Last Updated on March 3, 2020 by AIFS Abroad Customized Faculty-Led
Studying abroad presents itself with the opportunity to fully experience a new culture, their customs and traditions. Florence, the capital of Tuscany, is an artistic treasure bursting with culture. Angelina Alberigi-Donaldson, one of our study abroad student bloggers, shares the top five things that she has learnt since studying abroad in Florence.
“Firenze…. the land of gelato, endless amazing art and crazy Vespa drivers. Oh, how I’ve come to love her beautifully chaotic ways. It takes about a month to feel accustomed to the Florentine way of life and here are a few essential tips to help you adapt.
Learn some basic Italian
Learning some basic Italian words will serve you well and are fun to say. During my first week I learned that ‘thank you’ (grazie) is pronounced ‘grats-eee-ayyy’ and not ‘gratsee. Good to know! ‘Ciao’ is an informal way of saying hi and bye. More formal and traditional greetings are ‘buon giorno’ for ‘good morning’ and ‘buona sera’ for good evening. You’ll often hear these in restaurants so it’s good to know what they mean. Additionally, knowing how to say ‘vorrei’ which means ‘I would like’ is useful for ordering food. It’s just another small way to begin incorporating the Italian language into your daily life.
Clichés are real
Yes, some of the romance is intoxicating and PDA is so natural and common here. People of all ages great each other with kisses on both cheeks, while couples cuddle and kiss without a care as to where they are. Occasionally Italian men will call out ‘ciao bella’ to pretty girls passing by, but it never feels invasive. Just keep walking and do your thing. Italians are very social and gather to talk everywhere from bridges to piazzas and outside shops; sometimes it makes you want to join in. Often cigarette smoking accompanies such gatherings and is a part of the culture across all generations.
Learn the customs that come with dining in Florence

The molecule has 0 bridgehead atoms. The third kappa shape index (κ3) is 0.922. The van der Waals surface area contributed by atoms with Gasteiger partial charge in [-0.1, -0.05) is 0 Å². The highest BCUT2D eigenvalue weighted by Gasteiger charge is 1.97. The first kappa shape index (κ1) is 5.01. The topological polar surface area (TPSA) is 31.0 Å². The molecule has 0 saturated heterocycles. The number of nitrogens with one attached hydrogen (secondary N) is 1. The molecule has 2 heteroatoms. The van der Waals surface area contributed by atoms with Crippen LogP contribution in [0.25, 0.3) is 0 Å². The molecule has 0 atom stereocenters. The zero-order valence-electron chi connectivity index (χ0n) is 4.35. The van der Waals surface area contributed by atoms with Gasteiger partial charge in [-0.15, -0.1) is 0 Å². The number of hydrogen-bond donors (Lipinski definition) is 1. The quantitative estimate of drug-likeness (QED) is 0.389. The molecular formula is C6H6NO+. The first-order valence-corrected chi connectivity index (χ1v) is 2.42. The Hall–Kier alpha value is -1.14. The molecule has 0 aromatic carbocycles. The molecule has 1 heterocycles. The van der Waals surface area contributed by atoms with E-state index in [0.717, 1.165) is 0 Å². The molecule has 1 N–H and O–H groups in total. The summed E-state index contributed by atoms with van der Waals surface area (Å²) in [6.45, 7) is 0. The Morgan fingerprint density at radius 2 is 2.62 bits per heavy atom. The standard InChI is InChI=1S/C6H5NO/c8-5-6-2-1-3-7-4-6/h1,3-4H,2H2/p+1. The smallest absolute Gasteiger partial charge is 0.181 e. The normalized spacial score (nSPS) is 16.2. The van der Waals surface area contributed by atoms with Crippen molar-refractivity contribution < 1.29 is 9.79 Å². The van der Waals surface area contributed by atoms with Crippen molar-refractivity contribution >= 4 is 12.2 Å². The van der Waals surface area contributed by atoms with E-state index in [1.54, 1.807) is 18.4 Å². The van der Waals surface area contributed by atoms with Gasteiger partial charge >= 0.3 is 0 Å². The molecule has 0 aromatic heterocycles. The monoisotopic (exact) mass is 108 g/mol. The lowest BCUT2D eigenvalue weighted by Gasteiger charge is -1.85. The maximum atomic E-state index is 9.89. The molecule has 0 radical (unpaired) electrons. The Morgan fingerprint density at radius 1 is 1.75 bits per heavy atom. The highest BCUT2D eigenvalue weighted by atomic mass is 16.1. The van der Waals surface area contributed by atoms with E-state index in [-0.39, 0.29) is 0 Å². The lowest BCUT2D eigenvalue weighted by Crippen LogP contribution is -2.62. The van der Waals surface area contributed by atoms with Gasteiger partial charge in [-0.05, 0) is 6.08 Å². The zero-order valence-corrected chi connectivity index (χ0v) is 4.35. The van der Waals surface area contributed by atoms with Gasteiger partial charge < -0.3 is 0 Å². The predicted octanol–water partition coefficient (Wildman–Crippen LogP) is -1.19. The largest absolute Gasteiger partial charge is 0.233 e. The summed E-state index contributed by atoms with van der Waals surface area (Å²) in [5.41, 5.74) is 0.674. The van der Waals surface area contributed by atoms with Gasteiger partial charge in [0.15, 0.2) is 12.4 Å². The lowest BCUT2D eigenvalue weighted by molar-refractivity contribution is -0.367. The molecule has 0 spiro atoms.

Long leisurely meals are one of the best experiences here. It’s common and necessary to make reservations for restaurants. Places get crowded later as Italians often begin dinner around 8pm when things are just getting started. Once you’re seated at your table, it’s yours for the evening. You are in no rush, but you need to remember that you won’t be brought the check until you specifically request for it. Italian custom dictates it’s rude to bring it before requested. To do so, you’ll need to say “il conto!”
One funny memory was during one of my first attempts at using my limited Italian. I said something entirely random and unrelated to ‘il conto’ and the waiter thought it was hilarious. After a good laugh and correction, he treated us to free limoncello! Moral is funny mistakes can happen, but it’s all part of learning the customs.
Grocery shopping is a fun adventure
With a bit of practice and awareness of the customs you can actually enjoy the experience. Here in Italy, it’s a crime to physically pick up your vegetables WITHOUT a glove on. Well, it’s not actually a crime, but you will get some ugly glares. Always remember to put one on (they’re usually right underneath the plastic bags). Secondly, you must place your selected produce on the scale, press the scale number that corresponds to the specific fruit/veggie bin, and a printed sticker with the price and weight will pop out. I’ve also noticed that Italians shop frequently and in smaller quantities. I’ve learned to only buy as much as my bag can carry. Also, use strong reusable bags! You can get some cheap ones at Flying Tiger which is a hip home goods shop on Via Panzani. This will prevent an explosion of squashed sidewalk veggies ripping through the limp plastic ones.
Explore and appreciate where you are
Florence presents itself with style in everything whether it be food, fashion or art. If you need a break from the hustle and bustle, then catch the number 7 bus at Piazza di San Marco and in twenty-minutes you’ll be in Fiesole. Here you can soak in the gorgeous views of Tuscany. It’s a quiet break from the crowds and city. Once you have mastered navigating the busy city streets, remember to pause and appreciate where you are. It’s hard to imagine the Duomo or Ponte Vecchio becoming commonplace, but it happens. Take time to read signs, as this is a city with serious history. It wasn’t until half way through my program that I finally looked up and noticed the sign above my apartment entrance commemorating it as the birthplace of Antonio Meucci, the Italian inventor of the telephone (google him, it’s a fascinating story). Take alternate routes and discover new things. Each day Florence will reveal herself to you. Honestly, a semester never felt so short. Enjoy it!”
This content was contributed by Angelina Alberigi-Donaldson, one of our student bloggers. She is studying abroad this Spring on an AIFS Customized Faculty-Led program in Florence, Italy from Santa Rosa Junior College.